About the Editor:
Trevor Williams is editor of the journal Endeavour, is the author of A Short History of Twentieth Century Technology, and is editor of A Biographical Dictionary of Scientists.
Science: A History of Discovery in the Twentieth Centuryby Trevor I. Williams
As the twentieth century began, there were no airplanes, no radio stations, no mass-produced carseven the zipper had yet to be invented. Within a lifetime, scientists had unlocked some of nature's deepest secrets, leading to home computers, genetic engineering, landings on the moon, nuclear weapons, and Velcro. For better or for worse, no other period in
As the twentieth century began, there were no airplanes, no radio stations, no mass-produced carseven the zipper had yet to be invented. Within a lifetime, scientists had unlocked some of nature's deepest secrets, leading to home computers, genetic engineering, landings on the moon, nuclear weapons, and Velcro. For better or for worse, no other period in history has been so changed by the advance of science.
With over 300 informatively captioned photographs and 50 pieces of full-color artwork and maps, Science provides an intelligent, enjoyable, and comprehensive look at the history of scientific discovery in the twentieth century. In a lively narrative, supplemented by maps, chronological tables, datafiles, and special features, a team of distinguished contributors examine the history of science, technology, the scientific community, and the role of government, the military, and industry in research and development. Science unfolds the breathtaking advance of knowledge and techniquesshowing how Einstein's "thought experiments" led to a whole new concept of the universe (and to atomic bombs), and tracing the evolution of television from an odd-looking apparatus that relied on a spinning disk with a spiral of holes to the fiber optic technology that allows surgeons to look inside tiny blood vessels. It also covers the epic events of recent history that sparked sudden advances, such as World War II (which gave birth to radar, jets, advanced rockets, and atomic power) and the Space Race (leading to new knowledge of the solar system, weather and communication satellites, and Teflon). The text offers up-to-the-minute coverage of topics like the space shuttle program and the fight against AIDS. Special feature sections address such discoveries as the birth control pill, plate tectonics, and organ transplants, and capsule biographies discuss the lives of pivotal figures in twentieth century science. And throughout, the discussion delves into the social context of science, looking at its funding, priorities, and how it has been used.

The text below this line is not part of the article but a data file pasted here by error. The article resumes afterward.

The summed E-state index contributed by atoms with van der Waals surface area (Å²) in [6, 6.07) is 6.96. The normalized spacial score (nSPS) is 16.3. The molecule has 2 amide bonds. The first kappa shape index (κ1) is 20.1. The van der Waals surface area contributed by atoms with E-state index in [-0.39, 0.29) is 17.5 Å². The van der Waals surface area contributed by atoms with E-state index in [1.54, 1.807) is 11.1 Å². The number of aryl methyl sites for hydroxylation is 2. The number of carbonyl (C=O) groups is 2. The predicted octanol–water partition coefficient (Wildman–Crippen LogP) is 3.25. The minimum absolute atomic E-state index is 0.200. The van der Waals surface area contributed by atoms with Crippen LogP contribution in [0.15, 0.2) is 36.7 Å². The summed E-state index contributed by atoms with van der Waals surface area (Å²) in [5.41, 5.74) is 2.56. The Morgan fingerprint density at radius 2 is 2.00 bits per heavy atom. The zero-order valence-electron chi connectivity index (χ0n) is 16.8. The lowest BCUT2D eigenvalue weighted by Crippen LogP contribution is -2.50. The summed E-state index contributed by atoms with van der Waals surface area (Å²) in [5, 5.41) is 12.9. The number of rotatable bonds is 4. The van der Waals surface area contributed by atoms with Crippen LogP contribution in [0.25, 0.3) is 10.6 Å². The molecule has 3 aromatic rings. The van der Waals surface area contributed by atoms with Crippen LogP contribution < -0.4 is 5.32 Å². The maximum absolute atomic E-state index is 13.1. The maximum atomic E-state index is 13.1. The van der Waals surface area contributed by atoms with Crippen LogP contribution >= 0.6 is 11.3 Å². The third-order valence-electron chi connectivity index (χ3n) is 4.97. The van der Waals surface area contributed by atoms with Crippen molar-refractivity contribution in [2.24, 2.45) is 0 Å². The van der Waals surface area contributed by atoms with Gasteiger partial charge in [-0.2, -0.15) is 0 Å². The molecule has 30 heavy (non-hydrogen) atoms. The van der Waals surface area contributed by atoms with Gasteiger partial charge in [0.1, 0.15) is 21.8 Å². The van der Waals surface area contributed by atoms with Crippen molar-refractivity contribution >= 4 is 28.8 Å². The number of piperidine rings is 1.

Lavishly illustrated, Science offers a useful and entertaining survey of the spectacular discoveries of the last century, relating the advances in science to the wider current of politics and culture. Written to be thoroughly accessible to the general reader, it is both an excellent reference and an ideal tour of twentieth century science and technology.
- Oxford University Press, USA
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- Product dimensions:
- 8.81(w) x 11.25(h) x 1.00(d)
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